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    Wednesday, July 19, 2017

    #CENSORED ?! CIA Plans to Destroy Some of Its Old Leak Files

    The National Archives has tentatively approved a proposal to let the agency get rid of files that don’t have historical value. Historians fear there’s a lot of room for error. The CIA is scheduled to begin destroying old records related to leaks of classified information in August unless critics convince the National Archives to scuttle the plan.

    The National Archives and Records Administration tentatively approved a CIA proposal to get rid of several types of records after 30 years. Along with leak-tied files, the record types include medical records, behavioral conduct files, security clearance information, personality files with counterintelligence interests, workers-compensation reports for employees posted overseas, and declassification and referral files.

    Leak-related files currently have to be saved permanently, but under this proposal they can be destroyed 30 years after a case is closed.

    NARA told government agencies to propose buckets of files with no historical value to get rid of and the CIA offered its initial plan in October 2012. NARA approved it June 5, but there is a 45-day comment period before it takes effect. The general public has until July 19 to comment on the proposal and activists are arguing against what they see as a housekeeping measure that could erase documents at one of the most secretive government agencies.

    NARA says the “unauthorized releases of classified information records,” aka leaks, have little research importance and that significant leak cases are saved for posterity elsewhere, like in legal records, so this bunch of files can be purged.

    The CIA wouldn’t say anything about the contents of the leak material headed for evisceration, beyond pointing to a paragraph-long description in an appraisal report, written by NARA officials: “Case files relating to investigations of alleged violations of Executive Orders, laws, or agency regulations for the safeguarding of national security information, including those referred to the Department of Justice (DOJ) or Department of Defense (DoD).”

    Nate Jones, director of the Freedom Of Information Act Project at the nonprofit National Security Archive, expects information about notable leaks and more would fall into this category.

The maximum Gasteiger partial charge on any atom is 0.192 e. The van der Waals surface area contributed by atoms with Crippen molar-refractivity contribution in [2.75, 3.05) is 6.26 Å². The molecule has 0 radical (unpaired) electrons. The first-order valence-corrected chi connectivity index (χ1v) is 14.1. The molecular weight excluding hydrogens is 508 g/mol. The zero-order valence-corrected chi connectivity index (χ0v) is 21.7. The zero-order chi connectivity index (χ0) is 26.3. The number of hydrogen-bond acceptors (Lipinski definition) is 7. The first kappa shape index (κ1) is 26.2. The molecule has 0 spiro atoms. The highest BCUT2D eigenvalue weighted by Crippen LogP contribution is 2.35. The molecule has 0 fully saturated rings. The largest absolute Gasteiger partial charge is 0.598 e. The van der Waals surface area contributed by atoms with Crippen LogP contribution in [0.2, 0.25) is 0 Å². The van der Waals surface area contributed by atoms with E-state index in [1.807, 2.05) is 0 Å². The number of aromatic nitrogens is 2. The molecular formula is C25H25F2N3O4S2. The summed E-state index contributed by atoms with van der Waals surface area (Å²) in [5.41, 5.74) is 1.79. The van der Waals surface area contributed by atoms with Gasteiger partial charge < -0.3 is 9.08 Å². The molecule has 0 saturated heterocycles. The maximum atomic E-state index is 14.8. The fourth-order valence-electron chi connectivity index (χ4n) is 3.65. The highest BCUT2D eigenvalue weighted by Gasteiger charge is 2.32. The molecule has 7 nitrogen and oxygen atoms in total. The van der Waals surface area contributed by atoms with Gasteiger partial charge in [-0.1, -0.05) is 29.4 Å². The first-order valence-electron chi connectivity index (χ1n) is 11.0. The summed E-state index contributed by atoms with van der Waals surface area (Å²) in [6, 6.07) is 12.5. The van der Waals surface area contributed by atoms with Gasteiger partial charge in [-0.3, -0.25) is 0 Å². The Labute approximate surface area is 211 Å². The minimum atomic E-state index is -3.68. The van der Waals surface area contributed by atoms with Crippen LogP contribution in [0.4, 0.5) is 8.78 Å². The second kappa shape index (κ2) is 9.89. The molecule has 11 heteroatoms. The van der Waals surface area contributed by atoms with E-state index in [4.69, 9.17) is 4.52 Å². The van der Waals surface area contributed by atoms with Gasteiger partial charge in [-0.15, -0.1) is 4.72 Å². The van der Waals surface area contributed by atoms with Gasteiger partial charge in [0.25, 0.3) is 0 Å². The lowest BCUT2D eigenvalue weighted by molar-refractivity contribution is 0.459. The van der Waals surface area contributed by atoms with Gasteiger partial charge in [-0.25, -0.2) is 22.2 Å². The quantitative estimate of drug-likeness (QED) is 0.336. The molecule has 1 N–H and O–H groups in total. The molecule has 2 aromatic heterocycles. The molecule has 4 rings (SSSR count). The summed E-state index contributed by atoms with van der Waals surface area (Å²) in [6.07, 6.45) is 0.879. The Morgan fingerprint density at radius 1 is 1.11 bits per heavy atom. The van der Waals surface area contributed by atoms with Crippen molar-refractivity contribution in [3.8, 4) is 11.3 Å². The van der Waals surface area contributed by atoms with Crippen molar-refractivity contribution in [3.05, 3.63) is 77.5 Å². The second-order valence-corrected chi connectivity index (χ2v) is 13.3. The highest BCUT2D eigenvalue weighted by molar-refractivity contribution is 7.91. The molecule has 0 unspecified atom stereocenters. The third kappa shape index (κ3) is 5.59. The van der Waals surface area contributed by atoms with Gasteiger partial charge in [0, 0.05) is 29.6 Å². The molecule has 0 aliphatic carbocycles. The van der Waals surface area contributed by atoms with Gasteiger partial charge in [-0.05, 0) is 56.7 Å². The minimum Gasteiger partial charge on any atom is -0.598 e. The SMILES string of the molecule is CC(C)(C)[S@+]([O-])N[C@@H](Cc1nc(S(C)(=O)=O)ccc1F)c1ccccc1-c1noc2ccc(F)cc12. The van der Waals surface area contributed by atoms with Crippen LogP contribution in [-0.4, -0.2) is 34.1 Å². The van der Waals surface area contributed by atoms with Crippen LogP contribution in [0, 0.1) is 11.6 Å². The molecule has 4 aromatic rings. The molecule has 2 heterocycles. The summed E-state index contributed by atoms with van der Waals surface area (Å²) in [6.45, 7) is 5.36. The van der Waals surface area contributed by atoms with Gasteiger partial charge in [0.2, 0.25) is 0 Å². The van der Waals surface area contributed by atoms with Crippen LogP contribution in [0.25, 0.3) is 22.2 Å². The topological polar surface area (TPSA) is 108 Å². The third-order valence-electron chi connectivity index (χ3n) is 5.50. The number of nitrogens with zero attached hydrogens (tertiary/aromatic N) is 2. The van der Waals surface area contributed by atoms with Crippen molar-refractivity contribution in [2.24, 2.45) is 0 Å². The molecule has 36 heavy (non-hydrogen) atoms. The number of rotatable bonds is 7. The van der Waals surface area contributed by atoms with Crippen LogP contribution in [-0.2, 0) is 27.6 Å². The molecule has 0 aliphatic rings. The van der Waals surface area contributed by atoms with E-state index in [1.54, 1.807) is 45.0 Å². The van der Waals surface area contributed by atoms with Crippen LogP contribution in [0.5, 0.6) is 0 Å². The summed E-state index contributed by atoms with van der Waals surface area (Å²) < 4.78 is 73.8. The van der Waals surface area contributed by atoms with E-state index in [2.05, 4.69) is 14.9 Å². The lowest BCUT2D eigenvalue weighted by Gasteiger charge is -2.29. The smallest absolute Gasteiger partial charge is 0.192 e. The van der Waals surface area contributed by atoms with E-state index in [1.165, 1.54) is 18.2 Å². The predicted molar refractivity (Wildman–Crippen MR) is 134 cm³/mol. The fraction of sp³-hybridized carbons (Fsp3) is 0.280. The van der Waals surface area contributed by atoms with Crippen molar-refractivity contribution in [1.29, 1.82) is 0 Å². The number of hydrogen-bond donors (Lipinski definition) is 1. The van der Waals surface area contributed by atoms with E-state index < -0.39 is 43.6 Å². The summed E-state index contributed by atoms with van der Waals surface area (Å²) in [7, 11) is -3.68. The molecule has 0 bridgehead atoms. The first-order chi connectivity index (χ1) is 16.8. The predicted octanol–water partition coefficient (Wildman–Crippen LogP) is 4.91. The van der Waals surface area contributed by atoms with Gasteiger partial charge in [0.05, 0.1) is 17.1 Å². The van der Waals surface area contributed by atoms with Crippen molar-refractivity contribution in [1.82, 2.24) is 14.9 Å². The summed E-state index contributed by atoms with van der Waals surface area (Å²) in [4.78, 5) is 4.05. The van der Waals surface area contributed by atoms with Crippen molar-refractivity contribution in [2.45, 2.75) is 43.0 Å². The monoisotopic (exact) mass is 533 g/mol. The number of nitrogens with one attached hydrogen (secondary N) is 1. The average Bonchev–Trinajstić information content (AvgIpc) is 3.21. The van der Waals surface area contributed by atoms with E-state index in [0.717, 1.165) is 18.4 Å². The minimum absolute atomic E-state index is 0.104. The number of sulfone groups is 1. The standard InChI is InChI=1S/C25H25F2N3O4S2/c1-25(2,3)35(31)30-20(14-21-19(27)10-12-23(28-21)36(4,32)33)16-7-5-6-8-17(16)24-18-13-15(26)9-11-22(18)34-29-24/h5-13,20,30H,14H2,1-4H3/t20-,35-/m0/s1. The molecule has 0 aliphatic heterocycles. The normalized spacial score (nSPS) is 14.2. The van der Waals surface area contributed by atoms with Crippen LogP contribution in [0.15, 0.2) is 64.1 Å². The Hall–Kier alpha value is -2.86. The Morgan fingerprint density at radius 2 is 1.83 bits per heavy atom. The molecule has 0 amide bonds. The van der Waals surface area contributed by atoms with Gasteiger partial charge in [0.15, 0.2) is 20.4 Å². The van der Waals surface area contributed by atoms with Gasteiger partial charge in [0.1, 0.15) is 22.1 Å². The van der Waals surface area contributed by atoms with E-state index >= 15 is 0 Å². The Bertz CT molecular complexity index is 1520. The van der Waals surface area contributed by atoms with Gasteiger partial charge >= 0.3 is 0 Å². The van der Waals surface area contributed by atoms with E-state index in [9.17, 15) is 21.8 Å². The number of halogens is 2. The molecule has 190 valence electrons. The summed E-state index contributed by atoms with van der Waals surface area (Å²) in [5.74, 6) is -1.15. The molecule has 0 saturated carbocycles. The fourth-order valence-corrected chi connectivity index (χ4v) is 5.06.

“I suspect the majority is any leak of CIA classified information to a newspaper, magazine, or book, which happens very frequently, not just the high-profile cases,” said Jones, a critic of CIA records demolition.

    Jones warns that NARA and the CIA should err on the side of preservation, even if they believe the files at issue are backed up elsewhere. “History has shown that they are too eager to destroy their records,” he said of CIA officials. “The CIA does not have a lot of good will for preserving historically relevant documents.”

    For example, just last month, it came to light that the spy agency chucked records about this country’s secret role in the 1953 Iran coup during an office move, when it believed copies existed someplace else.

    A new 971-page Foreign Relations of the United States’ volume containing the official record of the CIA's clandestine Iran insurrection operation, codenamed TPAJAX, said irreplaceable microfilmed cables got deleted.

    “The original CIA cables relating to the implementation of the covert action TPAJAX no longer exist,” the volume said. “There is no written record confirming the destruction of the 1953 microfilmed cables” because “records of such routine destruction were themselves temporary and scheduled to be destroyed.”

    Read more info at thedailybeast.com

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